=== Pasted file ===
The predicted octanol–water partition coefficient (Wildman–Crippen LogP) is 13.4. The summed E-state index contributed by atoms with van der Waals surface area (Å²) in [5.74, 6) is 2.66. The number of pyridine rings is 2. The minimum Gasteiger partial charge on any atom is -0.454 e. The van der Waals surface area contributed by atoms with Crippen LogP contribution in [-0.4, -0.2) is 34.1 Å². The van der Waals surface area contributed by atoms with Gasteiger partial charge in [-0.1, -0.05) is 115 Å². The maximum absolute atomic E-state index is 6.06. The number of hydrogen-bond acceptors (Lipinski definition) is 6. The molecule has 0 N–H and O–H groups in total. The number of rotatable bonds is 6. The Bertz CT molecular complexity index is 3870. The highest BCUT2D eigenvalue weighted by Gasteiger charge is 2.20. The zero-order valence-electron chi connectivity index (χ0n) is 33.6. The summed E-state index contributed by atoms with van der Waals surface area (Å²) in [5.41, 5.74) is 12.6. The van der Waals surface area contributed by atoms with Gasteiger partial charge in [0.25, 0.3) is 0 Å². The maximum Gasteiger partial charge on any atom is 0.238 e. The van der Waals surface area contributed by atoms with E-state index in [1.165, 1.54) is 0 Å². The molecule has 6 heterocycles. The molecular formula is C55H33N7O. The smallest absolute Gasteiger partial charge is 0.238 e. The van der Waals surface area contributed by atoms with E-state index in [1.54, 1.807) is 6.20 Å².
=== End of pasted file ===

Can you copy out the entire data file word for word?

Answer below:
The predicted octanol–water partition coefficient (Wildman–Crippen LogP) is 13.4. The summed E-state index contributed by atoms with van der Waals surface area (Å²) in [5.74, 6) is 2.66. The number of pyridine rings is 2. The minimum Gasteiger partial charge on any atom is -0.454 e. The van der Waals surface area contributed by atoms with Crippen LogP contribution in [-0.4, -0.2) is 34.1 Å². The van der Waals surface area contributed by atoms with Gasteiger partial charge in [-0.1, -0.05) is 115 Å². The maximum absolute atomic E-state index is 6.06. The number of hydrogen-bond acceptors (Lipinski definition) is 6. The molecule has 0 N–H and O–H groups in total. The number of rotatable bonds is 6. The Bertz CT molecular complexity index is 3870. The highest BCUT2D eigenvalue weighted by Gasteiger charge is 2.20. The zero-order valence-electron chi connectivity index (χ0n) is 33.6. The summed E-state index contributed by atoms with van der Waals surface area (Å²) in [5.41, 5.74) is 12.6. The van der Waals surface area contributed by atoms with Gasteiger partial charge in [0.25, 0.3) is 0 Å². The maximum Gasteiger partial charge on any atom is 0.238 e. The van der Waals surface area contributed by atoms with E-state index in [1.165, 1.54) is 0 Å². The molecule has 6 heterocycles. The molecular formula is C55H33N7O. The smallest absolute Gasteiger partial charge is 0.238 e. The van der Waals surface area contributed by atoms with E-state index in [1.54, 1.807) is 6.20 Å².